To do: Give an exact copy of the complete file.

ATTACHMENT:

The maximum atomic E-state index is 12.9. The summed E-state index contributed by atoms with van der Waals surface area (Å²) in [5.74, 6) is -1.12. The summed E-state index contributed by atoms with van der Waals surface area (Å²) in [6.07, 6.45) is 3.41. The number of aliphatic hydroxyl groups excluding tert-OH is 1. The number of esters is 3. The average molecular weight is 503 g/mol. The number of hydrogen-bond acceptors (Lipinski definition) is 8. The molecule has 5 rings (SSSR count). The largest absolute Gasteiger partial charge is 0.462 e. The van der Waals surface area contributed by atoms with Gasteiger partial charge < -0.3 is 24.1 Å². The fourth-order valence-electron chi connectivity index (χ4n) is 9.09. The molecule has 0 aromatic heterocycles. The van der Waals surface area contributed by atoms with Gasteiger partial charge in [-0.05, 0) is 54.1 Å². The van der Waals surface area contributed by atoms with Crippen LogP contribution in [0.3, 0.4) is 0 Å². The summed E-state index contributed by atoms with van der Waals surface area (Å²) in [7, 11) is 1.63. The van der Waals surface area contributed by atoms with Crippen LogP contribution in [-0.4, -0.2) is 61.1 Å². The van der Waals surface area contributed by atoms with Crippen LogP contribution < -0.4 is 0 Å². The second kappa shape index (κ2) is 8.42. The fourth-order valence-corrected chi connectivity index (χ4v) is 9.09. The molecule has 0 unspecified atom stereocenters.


The maximum atomic E-state index is 12.9. The summed E-state index contributed by atoms with van der Waals surface area (Å²) in [5.74, 6) is -1.12. The summed E-state index contributed by atoms with van der Waals surface area (Å²) in [6.07, 6.45) is 3.41. The number of aliphatic hydroxyl groups excluding tert-OH is 1. The number of esters is 3. The average molecular weight is 503 g/mol. The number of hydrogen-bond acceptors (Lipinski definition) is 8. The molecule has 5 rings (SSSR count). The largest absolute Gasteiger partial charge is 0.462 e. The van der Waals surface area contributed by atoms with Gasteiger partial charge < -0.3 is 24.1 Å². The fourth-order valence-electron chi connectivity index (χ4n) is 9.09. The molecule has 0 aromatic heterocycles. The van der Waals surface area contributed by atoms with Gasteiger partial charge in [-0.05, 0) is 54.1 Å². The van der Waals surface area contributed by atoms with Crippen LogP contribution in [0.3, 0.4) is 0 Å². The summed E-state index contributed by atoms with van der Waals surface area (Å²) in [7, 11) is 1.63. The van der Waals surface area contributed by atoms with Crippen LogP contribution in [-0.4, -0.2) is 61.1 Å². The van der Waals surface area contributed by atoms with Crippen LogP contribution < -0.4 is 0 Å². The second kappa shape index (κ2) is 8.42. The fourth-order valence-corrected chi connectivity index (χ4v) is 9.09. The molecule has 0 unspecified atom stereocenters.